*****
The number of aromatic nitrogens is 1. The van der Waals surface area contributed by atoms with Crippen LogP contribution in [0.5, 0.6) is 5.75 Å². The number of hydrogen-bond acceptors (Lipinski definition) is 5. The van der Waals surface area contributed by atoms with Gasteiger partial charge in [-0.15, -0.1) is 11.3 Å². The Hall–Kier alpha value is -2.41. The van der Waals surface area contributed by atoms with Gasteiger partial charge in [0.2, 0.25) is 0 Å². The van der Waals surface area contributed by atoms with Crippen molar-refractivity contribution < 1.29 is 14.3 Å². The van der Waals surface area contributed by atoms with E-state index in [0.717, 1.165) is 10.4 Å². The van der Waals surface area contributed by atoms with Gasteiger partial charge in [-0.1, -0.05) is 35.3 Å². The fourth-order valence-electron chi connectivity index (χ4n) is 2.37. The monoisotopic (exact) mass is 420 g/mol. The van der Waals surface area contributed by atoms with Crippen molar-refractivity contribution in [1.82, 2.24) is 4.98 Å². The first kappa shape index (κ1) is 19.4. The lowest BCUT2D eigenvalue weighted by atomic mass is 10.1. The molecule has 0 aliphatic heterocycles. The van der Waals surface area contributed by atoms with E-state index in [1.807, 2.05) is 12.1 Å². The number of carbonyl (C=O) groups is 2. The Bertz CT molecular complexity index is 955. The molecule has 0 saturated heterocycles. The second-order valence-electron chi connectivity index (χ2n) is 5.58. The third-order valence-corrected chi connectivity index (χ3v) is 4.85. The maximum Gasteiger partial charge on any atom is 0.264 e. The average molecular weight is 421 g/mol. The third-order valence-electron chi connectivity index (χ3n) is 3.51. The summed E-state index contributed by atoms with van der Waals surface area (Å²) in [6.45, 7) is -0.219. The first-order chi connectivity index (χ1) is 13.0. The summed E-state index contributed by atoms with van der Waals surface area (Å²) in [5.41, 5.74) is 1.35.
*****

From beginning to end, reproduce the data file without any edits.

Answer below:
The number of aromatic nitrogens is 1. The van der Waals surface area contributed by atoms with Crippen LogP contribution in [0.5, 0.6) is 5.75 Å². The number of hydrogen-bond acceptors (Lipinski definition) is 5. The van der Waals surface area contributed by atoms with Gasteiger partial charge in [-0.15, -0.1) is 11.3 Å². The Hall–Kier alpha value is -2.41. The van der Waals surface area contributed by atoms with Gasteiger partial charge in [0.2, 0.25) is 0 Å². The van der Waals surface area contributed by atoms with Crippen molar-refractivity contribution < 1.29 is 14.3 Å². The van der Waals surface area contributed by atoms with E-state index in [0.717, 1.165) is 10.4 Å². The van der Waals surface area contributed by atoms with Gasteiger partial charge in [-0.1, -0.05) is 35.3 Å². The fourth-order valence-electron chi connectivity index (χ4n) is 2.37. The monoisotopic (exact) mass is 420 g/mol. The van der Waals surface area contributed by atoms with Crippen molar-refractivity contribution in [1.82, 2.24) is 4.98 Å². The first kappa shape index (κ1) is 19.4. The lowest BCUT2D eigenvalue weighted by atomic mass is 10.1. The molecule has 0 aliphatic heterocycles. The van der Waals surface area contributed by atoms with E-state index in [1.807, 2.05) is 12.1 Å². The number of carbonyl (C=O) groups is 2. The Bertz CT molecular complexity index is 955. The molecule has 0 saturated heterocycles. The second-order valence-electron chi connectivity index (χ2n) is 5.58. The third-order valence-corrected chi connectivity index (χ3v) is 4.85. The maximum Gasteiger partial charge on any atom is 0.264 e. The average molecular weight is 421 g/mol. The third-order valence-electron chi connectivity index (χ3n) is 3.51. The summed E-state index contributed by atoms with van der Waals surface area (Å²) in [6.45, 7) is -0.219. The first-order chi connectivity index (χ1) is 13.0. The summed E-state index contributed by atoms with van der Waals surface area (Å²) in [5.41, 5.74) is 1.35.